‘I’d agree that our intruder entered by the back door,’ Deborah began in her typically brisk and efficient way. ‘The damage to the glass was made by an implement or a fist, not by the fire. Has Meredith found anything useful on the exterior of the door?’
‘Nothing yet. We were hoping for a print or something but …’
‘I’m nearly done now, so I’m happy for her to try her luck inside. It’s perfectly safe now that the struts are up.’
‘I’ll let her know.’
‘I would suggest,’ Deborah continued, ‘that our arsonist then made his or her way towards the stairs.’
They had reached the ruined stairwell and Deborah now gestured towards what had once been a small understairs cupboard. Helen bent down and was immediately assaulted by a strong scent of paraffin.
‘The fire started here, directly beneath the main stairwell. There’s no trace of paraffin anywhere else in the house and look there …’
Helen followed the line of Deborah’s index finger to see a small, black, crumpled box, lying amid the ash on the floor.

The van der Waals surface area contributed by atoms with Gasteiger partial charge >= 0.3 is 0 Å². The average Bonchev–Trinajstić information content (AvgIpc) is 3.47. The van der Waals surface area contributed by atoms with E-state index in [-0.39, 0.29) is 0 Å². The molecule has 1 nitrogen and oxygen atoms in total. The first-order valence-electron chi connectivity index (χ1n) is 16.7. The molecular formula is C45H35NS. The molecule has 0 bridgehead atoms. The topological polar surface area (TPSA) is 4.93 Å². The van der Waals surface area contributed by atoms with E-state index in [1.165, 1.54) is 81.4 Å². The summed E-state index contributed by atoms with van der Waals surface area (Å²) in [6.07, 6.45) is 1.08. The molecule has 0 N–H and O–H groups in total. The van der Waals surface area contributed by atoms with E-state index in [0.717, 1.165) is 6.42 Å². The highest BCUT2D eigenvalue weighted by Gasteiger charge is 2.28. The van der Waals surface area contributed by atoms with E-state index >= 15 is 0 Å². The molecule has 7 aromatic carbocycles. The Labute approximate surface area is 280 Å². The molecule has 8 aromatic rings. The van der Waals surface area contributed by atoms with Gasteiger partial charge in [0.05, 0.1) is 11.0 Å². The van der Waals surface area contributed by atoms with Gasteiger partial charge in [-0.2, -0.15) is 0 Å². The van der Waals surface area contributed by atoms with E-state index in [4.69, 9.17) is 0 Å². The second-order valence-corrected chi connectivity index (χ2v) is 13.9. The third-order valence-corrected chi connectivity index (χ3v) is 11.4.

‘It’s a carbonized cigarette packet. It was used to ignite the fire, which then spread upwards – as fire always does – meaning that though the cigarette packet was burnt in the fire, it wasn’t destroyed.’
‘Why would you use a packet of cigarettes to start a fire, why not a match or a lighter?’ Helen responded.
As Helen did so, Deborah continued:
‘The cigarette packet has something wrapped around it, something which melted in the heat and is now fused to it permanently. My guess is that it was a rubber band. It’s a common arsonist’s trick. You lay down your accelerant. Then you take a cigarette out and attach it to the packet with a rubber band, not forgetting to stick a few matches under the band for good measure. You lay the box on the accelerant, then light the cigarette. The cigarette burns down until it hits the matches, sparking a fire flare –’
‘Which sets the accelerant alight.’
‘And how long would the cigarette take to burn down to the matches?’
‘Ten to fifteen minutes.’
‘Leaving our arsonist plenty of time to get away before the fire ignites.’
Deborah Parks nodded. Helen digested this development – struck by the care and intelligence of the perpetrator – as the FIO continued:
‘There were old cardboard boxes, a couple of brooms, other detritus in the cupboard – plenty of fuel to help the fire grow. If the cupboard door was closed the temperature would have risen quickly. Hot gases would have built up above the flames and when the temperature in the cupboard reached a certain level, the gases themselves would have ignited, causing a flashover. And, of course, the stairs above are made of wood that’s over a hundred and fifty years old –’